This technology is being considered for 5G mobile systems, in which a user can concurrently be connected to several wireless access technologies and seamlessly move between these.
Group cooperative relay
This is a technique that is being considered to make high data rates available over a wider area of the cell. Currently, data rates fall towards the cell edge where interference levels are higher and signal levels are lower.
Cognitive radio technology
If cognitive radio technology was used for 5G mobile systems, it would enable the user equipment/handset to look at the radio landscape in which it is located and choose the optimum radio access network, modulation scheme and other parameters to configure itself to gain the best connection and optimum performance.
Wireless mesh networking and dynamic ad-hoc networking
With a variety of different access schemes, it will be possible to link to others nearby to provide ad-hoc wireless networks for much speedier data flows.
Another major element of any 5G mobile system will be that of smart antennae. Using these, it will be possible to alter the beam direction to enable more direct communication, limit interference and increase overall cell capacity.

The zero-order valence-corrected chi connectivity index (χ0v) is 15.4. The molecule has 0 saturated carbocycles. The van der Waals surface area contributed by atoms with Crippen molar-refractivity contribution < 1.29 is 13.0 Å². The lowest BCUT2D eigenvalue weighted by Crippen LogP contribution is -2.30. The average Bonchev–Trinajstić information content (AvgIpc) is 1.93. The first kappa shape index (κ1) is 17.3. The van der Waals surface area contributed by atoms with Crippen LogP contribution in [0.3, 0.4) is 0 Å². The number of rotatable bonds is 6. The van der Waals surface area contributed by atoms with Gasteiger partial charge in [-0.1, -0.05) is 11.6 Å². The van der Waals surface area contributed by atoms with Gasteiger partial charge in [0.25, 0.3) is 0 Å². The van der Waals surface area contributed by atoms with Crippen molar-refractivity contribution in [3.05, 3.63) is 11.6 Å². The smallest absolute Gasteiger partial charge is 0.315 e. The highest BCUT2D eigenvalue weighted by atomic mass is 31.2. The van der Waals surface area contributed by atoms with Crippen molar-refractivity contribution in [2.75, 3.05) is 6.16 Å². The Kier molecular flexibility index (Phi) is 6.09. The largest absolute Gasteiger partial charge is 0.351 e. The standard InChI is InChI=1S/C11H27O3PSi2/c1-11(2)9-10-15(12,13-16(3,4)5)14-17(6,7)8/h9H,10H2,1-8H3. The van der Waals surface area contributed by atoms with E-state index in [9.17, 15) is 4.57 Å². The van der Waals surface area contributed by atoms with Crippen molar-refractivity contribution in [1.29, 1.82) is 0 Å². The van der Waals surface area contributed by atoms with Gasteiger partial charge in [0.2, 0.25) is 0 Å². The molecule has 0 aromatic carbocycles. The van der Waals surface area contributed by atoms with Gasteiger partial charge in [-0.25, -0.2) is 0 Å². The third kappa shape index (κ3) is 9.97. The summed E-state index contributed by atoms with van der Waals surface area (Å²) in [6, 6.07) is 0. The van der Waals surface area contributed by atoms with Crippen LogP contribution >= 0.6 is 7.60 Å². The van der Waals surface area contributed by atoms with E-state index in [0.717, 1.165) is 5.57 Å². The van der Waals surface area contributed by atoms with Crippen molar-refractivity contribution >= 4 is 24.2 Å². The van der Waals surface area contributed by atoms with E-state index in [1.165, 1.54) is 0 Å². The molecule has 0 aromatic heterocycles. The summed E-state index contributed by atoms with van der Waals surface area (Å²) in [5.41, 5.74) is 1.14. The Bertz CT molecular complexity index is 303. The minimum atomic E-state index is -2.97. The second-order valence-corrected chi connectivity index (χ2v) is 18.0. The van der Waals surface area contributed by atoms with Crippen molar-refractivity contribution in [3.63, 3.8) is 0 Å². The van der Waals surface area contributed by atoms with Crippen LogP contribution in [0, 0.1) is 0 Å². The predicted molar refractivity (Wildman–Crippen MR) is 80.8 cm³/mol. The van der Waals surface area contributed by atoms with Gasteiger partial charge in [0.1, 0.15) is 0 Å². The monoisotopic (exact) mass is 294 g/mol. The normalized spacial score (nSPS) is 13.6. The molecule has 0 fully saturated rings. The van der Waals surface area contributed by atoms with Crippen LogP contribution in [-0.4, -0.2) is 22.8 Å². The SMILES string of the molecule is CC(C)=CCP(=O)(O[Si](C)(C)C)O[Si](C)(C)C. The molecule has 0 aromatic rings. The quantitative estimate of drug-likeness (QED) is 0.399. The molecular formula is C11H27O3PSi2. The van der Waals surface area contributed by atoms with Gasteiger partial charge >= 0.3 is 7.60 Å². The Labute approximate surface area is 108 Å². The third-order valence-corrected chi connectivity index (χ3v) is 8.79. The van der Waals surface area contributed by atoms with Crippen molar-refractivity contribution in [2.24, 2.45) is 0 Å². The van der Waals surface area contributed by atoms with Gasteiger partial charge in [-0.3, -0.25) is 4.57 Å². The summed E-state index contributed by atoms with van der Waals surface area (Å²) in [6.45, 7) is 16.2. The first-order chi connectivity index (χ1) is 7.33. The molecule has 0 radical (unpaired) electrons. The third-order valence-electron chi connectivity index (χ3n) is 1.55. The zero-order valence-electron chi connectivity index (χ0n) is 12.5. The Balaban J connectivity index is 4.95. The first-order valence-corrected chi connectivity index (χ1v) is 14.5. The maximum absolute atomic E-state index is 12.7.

Scepticism about 5G networks
Every new mobile standard brings with it calls from operators for more spectrum, and 5G is no exception. If mobile operators want to deliver more and more capacity, they will need more and more wireless spectrum to do so. And, with every generation of mobile tech, governments around the world must identify what spectrum those operators will need, whether anyone is using those bands and how to move them off those, if so. And then find the best way to sell that spectrum at the right price and finally make sure that all operators are meeting the obligations that buying the spectrum imposed on them.